So , likewise, the camera man joining the engineers troop (in a small tentative patrol attack on a single MG..therefore no deep incursion, therefore no full gear on their backs) may be in an area without further bullets whizzing through the air than that of the single british MG pit. WHich may have been suppressed by italian fire from elsewhere and manned by not Island Britons or Free French but men from India ?
    Last edited by Frankly Dude Really; 03-09-2015 at 07:47 AM.

  4. #19
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    Default Re: The filmed war (italian translated newsreels)

    Loading and firing the monster 15 inch triple turrets in the battleship "Littorio"

    http://www.liveleak.com/view?i=a9f_1...927&comments=1

    Notice the gauge of that conning tower doors.... ...that was a real steel time.
    Last edited by Panzerknacker; 01-20-2016 at 08:27 AM.

  5. #20
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    Default Re: The filmed war (italian translated newsreels)

    Quote Originally Posted by Panzerknacker View Post
    Loading and firing the monster 15 inch triple turrets in the battleship "Littorio"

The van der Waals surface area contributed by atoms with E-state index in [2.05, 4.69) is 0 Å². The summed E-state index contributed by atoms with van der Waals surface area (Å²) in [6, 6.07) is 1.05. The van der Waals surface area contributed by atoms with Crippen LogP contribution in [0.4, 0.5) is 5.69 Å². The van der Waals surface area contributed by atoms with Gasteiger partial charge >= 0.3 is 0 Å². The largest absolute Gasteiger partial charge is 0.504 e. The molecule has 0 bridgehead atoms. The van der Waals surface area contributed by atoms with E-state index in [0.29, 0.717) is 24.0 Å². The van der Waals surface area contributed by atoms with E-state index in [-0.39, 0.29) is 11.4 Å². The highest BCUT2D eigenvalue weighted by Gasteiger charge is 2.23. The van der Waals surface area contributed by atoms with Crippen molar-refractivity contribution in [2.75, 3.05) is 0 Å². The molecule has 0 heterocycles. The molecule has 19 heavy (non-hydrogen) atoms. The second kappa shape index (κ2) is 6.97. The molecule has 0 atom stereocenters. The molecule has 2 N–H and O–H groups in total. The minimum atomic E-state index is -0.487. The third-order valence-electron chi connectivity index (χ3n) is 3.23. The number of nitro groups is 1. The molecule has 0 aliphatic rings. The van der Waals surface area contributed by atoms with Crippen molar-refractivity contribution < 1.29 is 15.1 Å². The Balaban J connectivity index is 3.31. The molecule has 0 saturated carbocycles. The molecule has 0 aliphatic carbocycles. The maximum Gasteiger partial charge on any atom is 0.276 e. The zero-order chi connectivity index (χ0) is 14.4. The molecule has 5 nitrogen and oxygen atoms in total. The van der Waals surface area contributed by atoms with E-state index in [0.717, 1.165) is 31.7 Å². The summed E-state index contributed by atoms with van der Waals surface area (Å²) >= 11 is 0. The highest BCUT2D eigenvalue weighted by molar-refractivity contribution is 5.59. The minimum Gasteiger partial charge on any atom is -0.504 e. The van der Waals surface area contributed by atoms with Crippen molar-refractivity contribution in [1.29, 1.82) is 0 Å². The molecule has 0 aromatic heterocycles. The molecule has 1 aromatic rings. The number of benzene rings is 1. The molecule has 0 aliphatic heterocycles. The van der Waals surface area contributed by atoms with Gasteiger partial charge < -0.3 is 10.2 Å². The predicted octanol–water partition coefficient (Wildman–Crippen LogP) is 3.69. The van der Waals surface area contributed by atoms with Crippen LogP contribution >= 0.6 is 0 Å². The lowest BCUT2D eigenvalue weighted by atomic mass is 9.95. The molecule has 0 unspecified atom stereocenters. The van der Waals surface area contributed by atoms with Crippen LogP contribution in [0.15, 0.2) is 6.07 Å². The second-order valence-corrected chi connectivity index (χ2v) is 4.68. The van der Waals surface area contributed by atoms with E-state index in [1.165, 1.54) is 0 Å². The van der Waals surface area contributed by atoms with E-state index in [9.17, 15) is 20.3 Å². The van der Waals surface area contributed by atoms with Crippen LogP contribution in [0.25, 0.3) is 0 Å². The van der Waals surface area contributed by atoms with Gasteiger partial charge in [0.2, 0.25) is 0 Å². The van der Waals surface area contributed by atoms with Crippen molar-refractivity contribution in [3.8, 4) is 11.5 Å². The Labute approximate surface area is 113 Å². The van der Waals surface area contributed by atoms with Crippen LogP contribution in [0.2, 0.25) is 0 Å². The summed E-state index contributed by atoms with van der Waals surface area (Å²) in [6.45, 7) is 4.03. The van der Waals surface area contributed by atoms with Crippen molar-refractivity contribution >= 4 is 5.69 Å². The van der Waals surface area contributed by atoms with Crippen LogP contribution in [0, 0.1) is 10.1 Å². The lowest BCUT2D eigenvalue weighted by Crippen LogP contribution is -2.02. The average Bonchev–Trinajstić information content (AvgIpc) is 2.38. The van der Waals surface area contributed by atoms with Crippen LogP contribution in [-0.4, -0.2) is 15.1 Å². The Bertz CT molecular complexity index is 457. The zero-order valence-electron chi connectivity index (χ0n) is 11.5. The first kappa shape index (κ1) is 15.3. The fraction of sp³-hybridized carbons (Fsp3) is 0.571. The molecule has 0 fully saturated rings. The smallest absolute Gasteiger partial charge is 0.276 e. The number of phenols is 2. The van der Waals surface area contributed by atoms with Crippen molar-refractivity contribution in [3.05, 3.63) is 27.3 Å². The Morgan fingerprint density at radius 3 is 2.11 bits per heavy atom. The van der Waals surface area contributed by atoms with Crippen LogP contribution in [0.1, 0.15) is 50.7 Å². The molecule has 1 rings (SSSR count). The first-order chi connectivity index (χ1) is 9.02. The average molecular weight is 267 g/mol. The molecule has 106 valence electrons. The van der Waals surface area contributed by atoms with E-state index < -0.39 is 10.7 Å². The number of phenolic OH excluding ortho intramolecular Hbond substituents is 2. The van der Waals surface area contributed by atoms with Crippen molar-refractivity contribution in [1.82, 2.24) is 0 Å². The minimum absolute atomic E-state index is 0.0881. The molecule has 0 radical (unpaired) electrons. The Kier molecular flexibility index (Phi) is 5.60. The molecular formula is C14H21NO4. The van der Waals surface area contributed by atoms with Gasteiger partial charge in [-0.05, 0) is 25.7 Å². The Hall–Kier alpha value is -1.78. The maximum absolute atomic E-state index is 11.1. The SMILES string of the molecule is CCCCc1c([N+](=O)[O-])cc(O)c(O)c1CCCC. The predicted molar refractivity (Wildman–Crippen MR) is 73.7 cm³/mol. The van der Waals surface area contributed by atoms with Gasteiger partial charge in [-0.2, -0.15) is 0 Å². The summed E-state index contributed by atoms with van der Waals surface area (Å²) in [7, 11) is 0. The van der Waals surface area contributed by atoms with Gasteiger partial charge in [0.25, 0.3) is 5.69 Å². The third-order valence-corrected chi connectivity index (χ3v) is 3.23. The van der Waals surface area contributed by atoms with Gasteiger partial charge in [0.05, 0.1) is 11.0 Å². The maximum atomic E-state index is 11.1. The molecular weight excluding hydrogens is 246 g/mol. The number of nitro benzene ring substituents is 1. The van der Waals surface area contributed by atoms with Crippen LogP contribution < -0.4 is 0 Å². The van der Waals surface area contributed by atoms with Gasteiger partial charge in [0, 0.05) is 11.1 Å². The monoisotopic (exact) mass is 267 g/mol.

.
    Awesome Sharp images!

    So much automation in the shell handling and firing. Surprising to still see a ship's mate in the gun turret next to the barrel seconds before it gets fired (and no big earcovers?).

    And how can they be so casually precise about the angle of attack and elevation ?
    speed exactly 30 knots and 25 knots. wind exactly 20 (what ? which direction ?) distance exactly 37 kms to 33 kms.sail angle exactly 20 degrees. elevation exactly 45 degrees.
    Wow..those electronic indicators know how to aim at rounded numbers.



    at wiki I noticed this on the Littorio:
    On 5 February 1947, Italia (=Littorio after armistice in 1943) was finally permitted to return to Italy. In the Treaty of Peace with Italy, signed five days later on 10 February, Italia was allocated as a war prize to the United States.

    Why war prize still at that stage and time 1947 ! ?
    Last edited by Frankly Dude Really; 01-20-2016 at 08:25 AM.

  6. #21
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    Default Re: The filmed war (italian translated newsreels)

    There were several sistem to obtain data, wind numbers was give by anemometers, range is calculated by the Galileo giroscopically stabilized stereoscopical rangefinder, etc, etc, all that was introduced in the big predictor wich was not "Electronic" but electromechanic calculator.

    Italians also had Radar but it wasnt very reliable at this stage of the war (1941)

  7. #22
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    Default Re: The filmed war (italian translated newsreels)

    Ground strafing with the Macchi mc202 Folgore (Thunderbolt)

    http://www.liveleak.com/view?i=8f0_1368996469

  8. #23
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    Default Re: The filmed war (italian translated newsreels)